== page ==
Feeling stressed out? Got a mind to strangle the boss? Is that damned rehearsing Slayer tribute band next door driving you up a wall? Yes? Well, I have just the remedy: the opening cut to Nancy Cassady's Memphis, which starts out as lazily as a day off or a good scotch and soda. Backwater Blue is a lover's lament, but it's also, despite sorrowful lyrics, so damned soothing, Bruce Wandmayer's pedal steel almost carrying the listener off to dreamland. Then We Walk in Grace is likewise a dip in cool waters on a hot day, at first wistful but then grateful, almost sighing in its contentment with the small things in life.
But wandering around in a much-needed healing haze isn't the only number on Cassady's dance card. Come on In is an old-styled half-step between Leon Redbone, Doctor John, and the Band, a bit boozy, Dixie-esque, backwater, and trailer park comfortable. Cassady doesn't celebrate the bourgeoisie; she settles in with the jes' folks and loves it. Speaking of The Band, You Don't Like It has a quirky rock feel much like Robbie Robertson's solo releases, halfway between the 60s and an unidentifiable period only he ever touched on, much of it here inferred and laid out in Keith Greeninger's guitars (that Robbie…I've never recovered from his Last Waltz work, and Greeninger's snared some of it here).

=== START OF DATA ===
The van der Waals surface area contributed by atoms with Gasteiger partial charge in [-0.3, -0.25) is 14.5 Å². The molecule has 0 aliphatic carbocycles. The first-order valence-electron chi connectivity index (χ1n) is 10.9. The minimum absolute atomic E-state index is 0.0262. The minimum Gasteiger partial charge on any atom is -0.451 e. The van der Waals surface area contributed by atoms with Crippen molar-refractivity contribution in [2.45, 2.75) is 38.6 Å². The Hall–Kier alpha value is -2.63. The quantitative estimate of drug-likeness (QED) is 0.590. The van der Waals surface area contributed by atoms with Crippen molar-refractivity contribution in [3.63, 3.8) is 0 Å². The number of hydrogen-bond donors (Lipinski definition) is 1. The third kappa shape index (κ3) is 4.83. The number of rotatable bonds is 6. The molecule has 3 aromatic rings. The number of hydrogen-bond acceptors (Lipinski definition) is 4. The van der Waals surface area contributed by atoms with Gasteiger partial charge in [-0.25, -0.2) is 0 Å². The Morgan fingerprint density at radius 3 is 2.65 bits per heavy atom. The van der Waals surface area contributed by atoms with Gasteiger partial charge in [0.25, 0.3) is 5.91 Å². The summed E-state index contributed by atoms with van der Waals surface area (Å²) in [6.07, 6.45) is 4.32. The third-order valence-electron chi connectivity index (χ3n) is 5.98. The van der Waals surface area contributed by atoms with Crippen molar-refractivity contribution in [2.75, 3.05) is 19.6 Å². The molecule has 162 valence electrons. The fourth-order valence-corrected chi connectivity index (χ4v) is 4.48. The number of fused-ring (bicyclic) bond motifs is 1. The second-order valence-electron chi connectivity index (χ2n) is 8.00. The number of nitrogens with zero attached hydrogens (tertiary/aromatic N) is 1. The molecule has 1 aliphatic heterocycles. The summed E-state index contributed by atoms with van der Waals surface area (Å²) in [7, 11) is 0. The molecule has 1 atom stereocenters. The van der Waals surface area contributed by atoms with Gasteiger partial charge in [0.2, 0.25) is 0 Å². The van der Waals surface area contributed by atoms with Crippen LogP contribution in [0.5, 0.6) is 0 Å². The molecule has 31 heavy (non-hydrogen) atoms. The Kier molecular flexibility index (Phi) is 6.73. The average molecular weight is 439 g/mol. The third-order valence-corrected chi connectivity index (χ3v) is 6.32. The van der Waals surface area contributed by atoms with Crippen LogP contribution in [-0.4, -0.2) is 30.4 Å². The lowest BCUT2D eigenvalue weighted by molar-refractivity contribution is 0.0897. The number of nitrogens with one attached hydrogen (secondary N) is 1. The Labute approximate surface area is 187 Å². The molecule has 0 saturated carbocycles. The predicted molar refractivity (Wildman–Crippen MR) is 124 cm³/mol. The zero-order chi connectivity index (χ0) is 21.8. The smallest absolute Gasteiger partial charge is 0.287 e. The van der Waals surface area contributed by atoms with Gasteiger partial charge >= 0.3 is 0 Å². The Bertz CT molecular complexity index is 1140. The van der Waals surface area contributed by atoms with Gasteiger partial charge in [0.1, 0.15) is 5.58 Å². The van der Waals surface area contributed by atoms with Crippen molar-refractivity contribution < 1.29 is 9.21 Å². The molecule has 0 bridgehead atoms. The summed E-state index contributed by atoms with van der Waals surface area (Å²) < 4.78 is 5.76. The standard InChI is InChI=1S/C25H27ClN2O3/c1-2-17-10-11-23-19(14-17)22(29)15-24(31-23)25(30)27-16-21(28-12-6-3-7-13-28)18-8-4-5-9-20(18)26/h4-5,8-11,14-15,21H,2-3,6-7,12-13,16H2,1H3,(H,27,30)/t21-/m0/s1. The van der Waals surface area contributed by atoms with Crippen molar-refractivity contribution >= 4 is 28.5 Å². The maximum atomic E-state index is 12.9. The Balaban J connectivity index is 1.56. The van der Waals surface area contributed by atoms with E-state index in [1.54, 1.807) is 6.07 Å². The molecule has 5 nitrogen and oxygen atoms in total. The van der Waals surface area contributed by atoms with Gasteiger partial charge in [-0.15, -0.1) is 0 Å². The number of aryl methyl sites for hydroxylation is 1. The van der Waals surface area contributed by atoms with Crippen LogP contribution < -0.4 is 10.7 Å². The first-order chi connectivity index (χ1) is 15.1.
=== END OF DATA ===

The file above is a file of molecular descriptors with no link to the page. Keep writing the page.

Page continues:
Nance sure knows how to choose her crew, too. They all fit into a weave that's tailored to draw the listener in with numerous nuances that gently arise and then float away, as in John R. Burr's piano work in Drowning in Blue (catch him in Broken Wing Blues, too, where he's nowhere near so elusive, much grittier). If I Could, the closer, returns to the restraint of Backwater, a little more folky-gospelly, accent on the folk, Greenlinger providing vocal back-up, Art Alm this time on piano in an elegiac mode reaching for a brighter day. Ms. Cassady may have achieved platinum status with her earlier work for the younguns (KidSongs), but this is a far remove from that, an album for after you've put your offspring to bed. I doubt it'll achieve the status of Kidsongs, but it should.
Edited by: David N. Pyles
Copyright 2013, Peterborough Folk Music Society.
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